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Fact check: Does Kamala Harris’ healthcare plan ban employer insurance?

Watch Kamala Harris and Joe Biden debate over healthcare

Kamala Harris and Joe Biden debated over healthcare at the second round of Democratic Debates on July 31, 2019.
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Kamala Harris and Joe Biden debated over healthcare at the second round of Democratic Debates on July 31, 2019.

Colorado Sen. Michael Bennet claimed at the Democratic debate Wednesday night that Sen. Kamala Harris intends to ban employer-based health insurance.

Harris argued that her healthcare proposal, unveiled earlier this week, wouldn’t make anything “illegal.” That is true, but it would ultimately eliminate the way most Americans currently get their health insurance: through their employer.

Harris tacitly acknowledged as much, telling Bennet, “It’s time that we separate work from healthcare.”

The role of private insurance has become a flashpoint in the 2020 Democratic primary ever since Harris was asked about the issue back at a CNN town hall in January.

Anchor Jake Tapper asked then if Harris’ support for Medicare for All meant that “for people out there who like their insurance, they don’t get to keep it?”

“The idea is that everyone gets access to medical care, and you don’t have to go through the process of going through an insurance company, having them give you approval, going through the paperwork, all of the delay that may require,” she said.

Earlier this week, however, the Harris campaign rolled out a new healthcare proposal that would allow private insurers to participate in a Medicare for All system, along the lines of the Medicare Advantage program, which currently covers about a third of seniors on Medicare.

Insurers will have to “adhere to strict Medicare requirements on costs and benefits,” Harris wrote in a post on the web site Medium published Monday. “Unlike the current system, private plans in the new Medicare system will be held to stricter consumer protection standards than they are today, such as getting reimbursed less than what the Medicare plan will cost to operate, to ensure that they are delivering meaningful value.”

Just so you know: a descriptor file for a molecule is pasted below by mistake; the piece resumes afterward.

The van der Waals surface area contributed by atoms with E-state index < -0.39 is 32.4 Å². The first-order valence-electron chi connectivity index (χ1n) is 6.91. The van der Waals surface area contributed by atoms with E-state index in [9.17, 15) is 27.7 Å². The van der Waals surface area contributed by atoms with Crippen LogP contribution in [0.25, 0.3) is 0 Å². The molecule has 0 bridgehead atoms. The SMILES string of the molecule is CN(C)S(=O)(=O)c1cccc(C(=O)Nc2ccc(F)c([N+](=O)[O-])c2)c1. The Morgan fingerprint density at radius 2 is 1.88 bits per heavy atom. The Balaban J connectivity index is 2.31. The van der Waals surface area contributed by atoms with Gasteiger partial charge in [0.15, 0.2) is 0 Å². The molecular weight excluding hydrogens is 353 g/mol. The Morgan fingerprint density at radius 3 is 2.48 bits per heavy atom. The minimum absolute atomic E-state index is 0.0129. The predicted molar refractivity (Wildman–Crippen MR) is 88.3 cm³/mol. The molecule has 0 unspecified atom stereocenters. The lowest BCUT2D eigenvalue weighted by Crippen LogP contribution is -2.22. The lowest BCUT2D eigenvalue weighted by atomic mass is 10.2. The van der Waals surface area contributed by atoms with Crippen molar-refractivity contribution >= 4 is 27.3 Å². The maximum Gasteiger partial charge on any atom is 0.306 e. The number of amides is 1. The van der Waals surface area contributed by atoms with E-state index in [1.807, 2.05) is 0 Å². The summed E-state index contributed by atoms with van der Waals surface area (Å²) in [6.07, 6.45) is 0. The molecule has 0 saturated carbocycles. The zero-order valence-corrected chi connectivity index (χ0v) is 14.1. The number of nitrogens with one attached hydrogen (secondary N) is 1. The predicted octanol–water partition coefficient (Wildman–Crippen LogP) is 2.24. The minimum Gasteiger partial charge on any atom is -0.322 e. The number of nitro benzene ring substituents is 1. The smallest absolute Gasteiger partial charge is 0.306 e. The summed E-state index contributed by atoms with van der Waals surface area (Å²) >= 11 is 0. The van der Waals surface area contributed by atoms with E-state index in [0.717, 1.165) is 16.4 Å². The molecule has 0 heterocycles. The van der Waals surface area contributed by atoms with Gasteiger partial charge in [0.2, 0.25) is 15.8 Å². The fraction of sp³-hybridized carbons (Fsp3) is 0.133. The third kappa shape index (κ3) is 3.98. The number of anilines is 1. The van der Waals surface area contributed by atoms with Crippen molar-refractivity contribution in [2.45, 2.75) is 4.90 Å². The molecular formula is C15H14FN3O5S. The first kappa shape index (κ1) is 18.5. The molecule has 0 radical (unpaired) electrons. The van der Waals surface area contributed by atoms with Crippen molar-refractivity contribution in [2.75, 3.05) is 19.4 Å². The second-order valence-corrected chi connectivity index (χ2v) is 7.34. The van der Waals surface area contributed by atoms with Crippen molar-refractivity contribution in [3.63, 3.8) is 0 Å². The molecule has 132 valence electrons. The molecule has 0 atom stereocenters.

“I think what Sen. Harris’ proposal is attempting to do is respond to the concern that many Americans have expressed in polling on this issue,” said Prof. Gerald Kominski, a senior fellow in the UCLA Center for Health Policy Research. “When asked specifically, ‘do you want a program where there will be no private insurance?’ a lot of people are concerned.”

Professer Paul B. Ginsburg, director of the University of Southern California-Brookings Schaeffer Initiative for Health Policy, noted that the Medicare Advantage program, which allows private insurers to offer Medicare plans, is one of the fastest growing segments of Medicare. “It is very popular,” said Ginsburg.

Harris’ proposal would, however, eliminate the employer-sponsored health insurance that many Americans currently rely on. Despite criticism, a recent poll from the Kaiser Family Foundation found that more than three-quarters of the public have a favorable view of employer-sponsored health coverage.

For many people with employment-based plans, Harris’ proposal “would offer more options,” said Kominski. But “does it mean that every current health insurance plan would still be in business? Perhaps not.”

That is not as extreme as Vermont Sen. Bernie Sanders’ Medicare for All legislation, which would eliminate private insurance, entirely.

He and Massachusetts Sen. Elizabeth Warren defended that vision during Tuesday night’s Democratic primary debate in Detroit, blaming private insurers’ drive for profits for the dysfunction of the current system.

“We have tried the solution of Medicare, Medicaid, and private insurance. And what have the private insurance companies done?” asked Warren. “They’ve sucked billions of dollars out of our health care system.”

In an email blast earlier this week, Sanders’ presidential campaign warned that Harris’ proposal would amount to “privatizing Medicare,” while “enriching insurance executives and introducing more corporate greed and profiteering into the Medicare system.”

But Ginsburg said that the insurance companies would still “come out losers” under Harris’ plan, because they would no longer dominate the market the way they have under the employer-sponsored insurance system.

He acknowledged that private insurers are “doing very well, in fact they’re doing better than they should” in the existing Medicare Advantage system. But Harris says she would address that by establishing stricter coverage requirements and lowering reimbursement rates. She has not elaborated on how, exactly, she would do so.

Emily Cadei works out of the McClatchy Washington bureau, where she covers national politics and policy for McClatchy’s California readers. A native of Sacramento, she has spent more than a decade in D.C. reporting on U.S. elections, Congress and foreign affairs for publications including Newsweek, Congressional Quarterly and Roll Call.
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